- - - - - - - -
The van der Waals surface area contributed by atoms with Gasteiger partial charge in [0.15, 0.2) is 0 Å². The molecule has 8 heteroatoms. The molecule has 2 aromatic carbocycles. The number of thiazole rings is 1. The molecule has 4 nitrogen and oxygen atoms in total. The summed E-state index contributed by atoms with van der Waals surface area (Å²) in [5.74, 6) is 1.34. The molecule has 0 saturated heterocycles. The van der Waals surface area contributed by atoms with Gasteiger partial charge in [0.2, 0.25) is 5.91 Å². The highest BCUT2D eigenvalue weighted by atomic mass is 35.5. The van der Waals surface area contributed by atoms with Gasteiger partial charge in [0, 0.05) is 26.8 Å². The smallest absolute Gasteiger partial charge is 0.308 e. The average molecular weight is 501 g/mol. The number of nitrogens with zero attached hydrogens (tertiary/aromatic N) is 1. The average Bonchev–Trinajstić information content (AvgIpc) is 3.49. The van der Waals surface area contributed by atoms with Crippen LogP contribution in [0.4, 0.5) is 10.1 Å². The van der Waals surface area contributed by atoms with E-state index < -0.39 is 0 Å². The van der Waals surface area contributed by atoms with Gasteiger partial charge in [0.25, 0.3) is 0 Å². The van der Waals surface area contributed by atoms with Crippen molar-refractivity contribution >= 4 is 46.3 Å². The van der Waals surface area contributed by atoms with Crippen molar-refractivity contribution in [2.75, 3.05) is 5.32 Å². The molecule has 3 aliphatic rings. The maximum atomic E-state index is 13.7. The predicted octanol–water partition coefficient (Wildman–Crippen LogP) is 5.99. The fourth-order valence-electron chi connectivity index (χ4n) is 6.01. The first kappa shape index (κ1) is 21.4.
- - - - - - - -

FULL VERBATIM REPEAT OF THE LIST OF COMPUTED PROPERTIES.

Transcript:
The van der Waals surface area contributed by atoms with Gasteiger partial charge in [0.15, 0.2) is 0 Å². The molecule has 8 heteroatoms. The molecule has 2 aromatic carbocycles. The number of thiazole rings is 1. The molecule has 4 nitrogen and oxygen atoms in total. The summed E-state index contributed by atoms with van der Waals surface area (Å²) in [5.74, 6) is 1.34. The molecule has 0 saturated heterocycles. The van der Waals surface area contributed by atoms with Gasteiger partial charge in [0.2, 0.25) is 5.91 Å². The highest BCUT2D eigenvalue weighted by atomic mass is 35.5. The van der Waals surface area contributed by atoms with Gasteiger partial charge in [0, 0.05) is 26.8 Å². The smallest absolute Gasteiger partial charge is 0.308 e. The average molecular weight is 501 g/mol. The number of nitrogens with zero attached hydrogens (tertiary/aromatic N) is 1. The average Bonchev–Trinajstić information content (AvgIpc) is 3.49. The van der Waals surface area contributed by atoms with Crippen LogP contribution in [0.4, 0.5) is 10.1 Å². The van der Waals surface area contributed by atoms with E-state index < -0.39 is 0 Å². The van der Waals surface area contributed by atoms with Gasteiger partial charge in [0.25, 0.3) is 0 Å². The van der Waals surface area contributed by atoms with Crippen molar-refractivity contribution >= 4 is 46.3 Å². The van der Waals surface area contributed by atoms with Crippen molar-refractivity contribution in [2.75, 3.05) is 5.32 Å². The molecule has 3 aliphatic rings. The maximum atomic E-state index is 13.7. The predicted octanol–water partition coefficient (Wildman–Crippen LogP) is 5.99. The fourth-order valence-electron chi connectivity index (χ4n) is 6.01. The first kappa shape index (κ1) is 21.4.